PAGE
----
SOUTH BRUNSWICK, NJ – As Republican Assemblywoman Donna Simon and Democratic challenger Andrew Zwicker await the outcome of their super-tight race in the 16th District, one point is clear no matter how cliché, every vote matters.
Zwicker is currently leading the incumbent by 61 votes with all provisional votes counted in three of the four counties making up the district.
Middlesex County will count its votes, all from South Brunswick, at some time Monday, according to officials.
GOP incumbent Jack Ciatarelli will return to Trenton by winning the most votes in last week’s election with 16,567, and Democratic challenger Maureen Vella was turned away by voters with 16,020, only 547 votes away from Ciatarelli’s high.
In the middle, the battle really heated up with Zwicker at 16,283 and Simon at 16,222 with 51 votes still to be counted in Middlesex County.
South Brunswick is the only municipality from that county in the district.
Zwicker, a South Brunswick resident and director at the Princeton University Plasma Physics Lab, ended up 29 votes ahead as of Tuesday night.
Provisional ballots in three of the four counties counted during the week increased his lead to 61 as of Sunday morning.
If he were to hold on, he would be the first Democrat to represent the district, ever.
The Republican stronghold reformed following the 2010 census by adding heavily Democratic South Brunswick and Princeton in Mercer County to make it more competitive.
In the three election cycles since the change, Democrats have edged closer and closer to splitting the district.
Even so, Tuesday’s result, and possible Democratic upset, flew under the radar of most pundits throughout the state, who believed it would stay in Republican hands.
“I’m really proud of our grassroots campaign,” a hopeful Zwicker said Sunday. “It really shows that every vote counts.”
For Zwicker, it has been a real roller coaster ride of emotions, from actually conceding the race with Vella around 11 p.m. Tuesday night at Conte’s in Princeton, to looking more and more as if he will get Simon’s seat in the assembly.
Simon said Saturday that she is waiting to see what happens when all the votes are counted, only then deciding if she will ask for a recount, or challenge the results.
Only 23 percent of the district’s 143,404 registered voters, or 32,546, went to the polls Tuesday, according to official figures from the counties and the state.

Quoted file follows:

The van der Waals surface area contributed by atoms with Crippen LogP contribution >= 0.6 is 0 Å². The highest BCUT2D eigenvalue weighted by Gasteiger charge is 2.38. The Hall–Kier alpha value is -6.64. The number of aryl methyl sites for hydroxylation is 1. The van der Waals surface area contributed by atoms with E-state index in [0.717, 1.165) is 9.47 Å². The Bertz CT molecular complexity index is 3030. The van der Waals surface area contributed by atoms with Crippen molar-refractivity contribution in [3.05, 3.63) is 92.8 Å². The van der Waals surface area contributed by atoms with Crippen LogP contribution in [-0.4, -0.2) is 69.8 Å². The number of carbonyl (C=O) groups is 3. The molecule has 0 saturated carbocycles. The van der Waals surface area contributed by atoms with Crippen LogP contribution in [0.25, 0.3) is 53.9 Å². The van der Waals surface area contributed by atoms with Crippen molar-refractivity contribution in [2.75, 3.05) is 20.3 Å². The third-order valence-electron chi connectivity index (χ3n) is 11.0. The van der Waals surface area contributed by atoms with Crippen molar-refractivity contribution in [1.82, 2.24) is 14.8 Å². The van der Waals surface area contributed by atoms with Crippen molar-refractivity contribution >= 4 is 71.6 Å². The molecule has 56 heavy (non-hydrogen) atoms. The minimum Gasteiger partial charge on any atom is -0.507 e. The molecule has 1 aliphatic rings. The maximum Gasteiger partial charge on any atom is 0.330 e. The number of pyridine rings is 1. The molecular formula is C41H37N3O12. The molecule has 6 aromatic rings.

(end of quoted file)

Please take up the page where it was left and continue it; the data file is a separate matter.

Democrats gained 4,000 registered voters on Republicans following the reformation, but the district’s largest share of voters comes from 69,932 unaffiliated residents, according to the state.
Only 0.84 percentage points separate all four candidates, and the difference between Zwicker and Simon is currently only 0.09 percent, according to the results.
The “bump” that could have put Zwicker over the top may have actually had more to do with the South Brunswick Board of Education race.
Incumbents Barry Nathanson and Peter St. Vincent were returned to the body with 2,548 and 2,380 votes respectively.
Board President Dr. Stephen Parker also won re-election with 2,239 votes.
Both Nathanson and St. Vincent are aligned with the athletics part of the district which has gained seats on the board in recent years with Dan Boyle and Pat DelPiano.
Zwicker, whose son Matt Golden played football for SBHS, and his daughter who plays varsity sports as well, are well known amongst those in that particular clique.
The SBHS athletic vote could have given Zwicker the advantage in the overall race.
Both the Republicans and Democrats conducted primarily “quiet” campaigns this cycle consisting of knocking on thousands of doors in the district and mailings to voters.
Neither side appeared to spend a lot of money on the race.
Zwicker said Sunday that Democrats did not spend much on the race because it seemed that the district would likely stay Republican.
The Zwicker/Vella campaign did benefit, however, from two Princeton events that brought out State Senate President Steven Sweeney, D-Camden, U.S. Sen. Cory Booker, D-NJ, U.S. Rep. Bonnie Watson Coleman, D-12, and several other Democratic elected officials from the state and Mercer County.
Voters leaving the polls in South Brunswick on Tuesday said that they couldn’t define any particular issues that they wanted addressed, but felt it was their obligation to cast their ballots.
“It’s important for people to vote in any election,” Bruce Feldman of Kendall Park said as he left the polling site at the Community Center in Woodlot Park. “It is a right our veterans have fought and died for.”
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